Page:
So how could we do this in London? 

Thanks to London’s pre-industrial roots, local assets such as high streets and local hubs are already there and waiting for us to embrace them again. According to studies by the Greater London Authority, 90% of the population has access to a high street within 10 minutes of their home[4].

During the many lockdowns, most of us started relying on our local high street again to provide for our basic needs: the ever important daily life-saving coffee, as well as brief physical outlets, like a ten minute walk outside the house. Using these high streets could enable a 15 minute city with a network of reinvigorated islands. There is a clear opportunity to insert any missing facilities, like flexible co-working spaces, cafes, and cycle shops, into vacant and under-used spaces and retail units. Shop fronts could also be reactivated for different uses such as live/work studio units which could double up as retail and gallery spaces for artists and makers. 

Bringing people back to the area for certain portions of the week by enabling flexible working, will mean people will buy lunch, groceries, and other daily items on the high street again, boosting the local economy. Starter high streets could then act as catalysts for the growth of these smaller hubs within the overall mother city. With a series of more intensified and activated local hubs, it would not only be the city centre that could be vibrant throughout the day and night. Scale is important; we cannot create new universities, hospitals and stadiums every 30 minutes across London. In this sense a 15 minute ‘city’ may be slightly misleading. What we want is a network of smaller activated hubs that work together like an archipelago.

Whilst, to a certain degree, this would mean the decentralisation of the city, it does not mean the death of the city centre. Far from it, I believe. The concept is not to relieve the city centre of its purpose entirely, nor to decant all uses and facilities to surrounding areas, but rather to ease the load and create more balance. 

We would need to flip our current planning strategy of zoning, allowing the city and our surrounding areas to become more dynamic, vibrant islands than before. If we insert certain additional facilities into primarily residential areas, we then may need to insert different facilities into the city centre. Ideally we would re-use and adapt any vacant office space to provide multi-facilities to enable CBDs to become 15 minute cities of their own. Just like the smaller islands, the city centre will also reinvigorate itself, bringing both activities and people back - such as food markets, housing and creative industries that may have been pushed out over the past decades - thus making the city more exciting than ever.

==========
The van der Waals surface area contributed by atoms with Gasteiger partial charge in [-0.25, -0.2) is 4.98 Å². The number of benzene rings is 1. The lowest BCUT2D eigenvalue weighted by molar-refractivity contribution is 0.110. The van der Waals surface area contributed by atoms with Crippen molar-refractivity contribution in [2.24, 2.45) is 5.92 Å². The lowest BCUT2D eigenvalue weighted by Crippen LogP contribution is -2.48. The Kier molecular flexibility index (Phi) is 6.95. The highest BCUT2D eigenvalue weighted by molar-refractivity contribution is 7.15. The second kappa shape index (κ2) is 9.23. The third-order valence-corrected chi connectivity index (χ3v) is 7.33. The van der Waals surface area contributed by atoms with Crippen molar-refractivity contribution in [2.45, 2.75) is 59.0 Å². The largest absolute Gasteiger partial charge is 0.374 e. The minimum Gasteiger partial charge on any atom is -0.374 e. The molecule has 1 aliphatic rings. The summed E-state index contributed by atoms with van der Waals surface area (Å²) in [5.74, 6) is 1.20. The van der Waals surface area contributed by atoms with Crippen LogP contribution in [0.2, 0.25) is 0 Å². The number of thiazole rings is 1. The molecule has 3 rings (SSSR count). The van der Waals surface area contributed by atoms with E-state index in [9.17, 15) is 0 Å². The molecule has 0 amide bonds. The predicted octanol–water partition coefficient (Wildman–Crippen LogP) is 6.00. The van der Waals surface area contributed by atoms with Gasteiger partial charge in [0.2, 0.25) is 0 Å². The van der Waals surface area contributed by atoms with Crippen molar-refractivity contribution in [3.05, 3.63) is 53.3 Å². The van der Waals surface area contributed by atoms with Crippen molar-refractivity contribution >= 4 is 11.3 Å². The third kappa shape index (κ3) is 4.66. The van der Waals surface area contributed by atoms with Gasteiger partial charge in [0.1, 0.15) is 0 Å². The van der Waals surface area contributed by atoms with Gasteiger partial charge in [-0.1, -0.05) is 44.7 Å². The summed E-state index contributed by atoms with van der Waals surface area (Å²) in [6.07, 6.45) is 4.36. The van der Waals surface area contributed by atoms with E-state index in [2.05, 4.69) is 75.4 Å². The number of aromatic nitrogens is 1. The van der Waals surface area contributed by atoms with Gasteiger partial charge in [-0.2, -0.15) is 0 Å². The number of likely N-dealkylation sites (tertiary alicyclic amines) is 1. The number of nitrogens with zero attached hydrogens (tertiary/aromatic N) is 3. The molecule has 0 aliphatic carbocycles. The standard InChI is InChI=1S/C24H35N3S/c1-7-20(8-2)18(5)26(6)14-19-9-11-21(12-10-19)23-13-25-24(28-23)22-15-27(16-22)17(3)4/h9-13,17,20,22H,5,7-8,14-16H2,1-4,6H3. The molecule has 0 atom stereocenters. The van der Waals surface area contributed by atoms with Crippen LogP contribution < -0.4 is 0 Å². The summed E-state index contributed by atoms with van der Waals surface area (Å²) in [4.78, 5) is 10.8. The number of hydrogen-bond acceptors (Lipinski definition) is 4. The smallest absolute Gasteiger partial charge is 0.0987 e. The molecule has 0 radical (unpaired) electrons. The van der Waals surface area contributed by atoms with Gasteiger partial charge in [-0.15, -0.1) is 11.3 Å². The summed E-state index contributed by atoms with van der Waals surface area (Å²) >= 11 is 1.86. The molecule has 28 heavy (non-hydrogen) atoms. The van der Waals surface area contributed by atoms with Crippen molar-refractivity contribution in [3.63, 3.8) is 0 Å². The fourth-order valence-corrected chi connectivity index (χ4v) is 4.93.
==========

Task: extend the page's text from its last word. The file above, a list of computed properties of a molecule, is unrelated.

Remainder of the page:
Whilst some of the ideas seem like big changes, I think a perspective shift is required from all of us who inform, create and manage cities in their built and social form to allow this slight shift towards a more sustainable lifestyle. In truth, I believe these changes could boost local economies, potentially creating more jobs, in turn boosting the overall economy. We are in times of change, which means our view of the city, what it is, how it looks and how we inhabit it should also change. 

My view of the 15 minute city is that it ultimately gives flexibility and choice for everyone who inhabits it. We should have the option to work from home, work locally, and still work in the city centre for part of the week, or every day, if we choose. If the silver lining is to be found in this crisis, it is that we are adaptable and resilient. Our city can follow this lead. Whilst the idea is having its 15 minutes of fame, I think it is safe to say it may not just be wishful thinking, it could be the beginning of our future cities.

 

[2]Welcome to the 15 Minute City: https://www.ft.com/content/c1a53744-90d5-4560-9e3f-17ce06aba69a, 10/12/2020

[3]Jacobs, Jane. The Death & Life of Great American Cities, 1989 https://www.amazon.co.uk/Death-Life-Great-American-Cities/dp/0712665838

 

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Holly Harrington

Architect
PDP London